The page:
DEV Community

Cover image for Debugging JavaScript with Source Maps

Posted on • Originally published at

Debugging JavaScript with Source Maps

One of the frustrating situations I often encounter when debugging JavaScript, is tracking down JavaScript errors to line 23 col 63475. I felt as though I was right on the edge of seeing the offending code and being able to fix it. And then, reality came crashing down. I realized that I’ve managed to debug myself right into the middle of a minified JavaScript file 😞.

There is a better way - Source Maps. JavaScript source maps are the key to taking what you’ve narrowed down in the minified code, and then being able to map them back to the source code so that you can view and resolve the problem without having to figure it out in the minified code.

Source maps are generated when JavaScript code is minified. By using the source map in production, you can trace your problems back to the exact line of source code. It also allows you to use your browser's developer console to step through the source code when debugging problems. We’ll look at how to generate a source map, and then we’ll look at how they work, and how we can use them to make our lives easier.

You can download or clone the source for the following demo from The source includes the original JavaScript file, the minified JavaScript file, and the source map. If you already know how to generate a source map or just want to use the generated file, you can skip down to How Do Source Maps Work?

Generating a Source Map

For this example, I’m going to be using a simple JavaScript application. Keeping it simple will help keep the demo manageable, and the concepts apply to any application, no matter the size.

The first thing that we’ll need is a tool to minify the code. I’m going to use UglifyJS, but most tools should support the ability to generate a production source map as part of the minification process. You can install UglifyJS with npm if you have that installed on your workstation.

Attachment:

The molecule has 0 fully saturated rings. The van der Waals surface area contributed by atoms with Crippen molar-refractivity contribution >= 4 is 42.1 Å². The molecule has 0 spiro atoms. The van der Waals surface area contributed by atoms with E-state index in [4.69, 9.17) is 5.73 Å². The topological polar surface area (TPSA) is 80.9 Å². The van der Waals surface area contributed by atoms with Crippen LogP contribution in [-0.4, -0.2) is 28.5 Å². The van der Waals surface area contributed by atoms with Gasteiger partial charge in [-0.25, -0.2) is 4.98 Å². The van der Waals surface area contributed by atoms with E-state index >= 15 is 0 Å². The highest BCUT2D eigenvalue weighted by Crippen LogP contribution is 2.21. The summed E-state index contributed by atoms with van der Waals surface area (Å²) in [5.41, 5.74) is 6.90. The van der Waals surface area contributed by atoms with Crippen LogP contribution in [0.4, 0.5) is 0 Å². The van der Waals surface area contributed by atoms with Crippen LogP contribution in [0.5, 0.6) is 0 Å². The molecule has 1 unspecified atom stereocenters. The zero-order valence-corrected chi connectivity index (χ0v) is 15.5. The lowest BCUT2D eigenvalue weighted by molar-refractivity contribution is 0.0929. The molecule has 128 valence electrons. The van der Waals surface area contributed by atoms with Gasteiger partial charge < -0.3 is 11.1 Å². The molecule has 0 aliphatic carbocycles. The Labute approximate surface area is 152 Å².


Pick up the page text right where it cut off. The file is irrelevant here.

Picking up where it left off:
$ npm install uglify-js -g
Enter fullscreen mode Exit fullscreen mode

You can then validate installation by executing the following:

$ uglifyjs --version
uglify-js 3.2.0
Enter fullscreen mode Exit fullscreen mode

In some cases, you may have to add the installation folder to your path.

Now that we have uglifyjs installed and we’ve verified that it works, let’s minify our code. If you’re using the example project, this command will overwrite the existing minified file and source map.

From the JS folder of the demo project, enter the following command.

$ uglifyjs calculator.js --compress --mangle --source-map --output calculator.min.js
Enter fullscreen mode Exit fullscreen mode

This command takes our JavaScript file calculator.js and converts it to a minified version calculator.min.js, along with a source map Even with this small file, the minification process reduces the size of the file from 4KB to 1KB.

How do Source Maps Work?

Let’s open up the source map file to see what it has in it. I used a JSON parser to format it for easy reading, and shortened some of the lines with ellipses as well.

  "version" : 3,
  "sources" : [calculator.js],
  "names" : [resultNum,operator,el,element,charAt,document,querySelector,...],
Enter fullscreen mode Exit fullscreen mode

The file specifies the mapping version used and identifies the source files and names of parameters. The useful part is the mappings, although unfortunately since they are in Base 64 VLQ, they’re not very useful for the human brain.

If you’d like to understand more about how the mappings work, and how they translate the minified code back to the source, I’d recommend reading How do source maps work. For now, let’s look at how to leverage the source map in production to make debugging easier.

If you open the index.html in Chrome or your browser of choice, you’ll notice that there is a JavaScript error which is thrown on the first line of our minified file. Let’s make it easier to identify and resolve this.

Screenshot of Uncought TypeError: can not set property

Error within the minified JavaScript file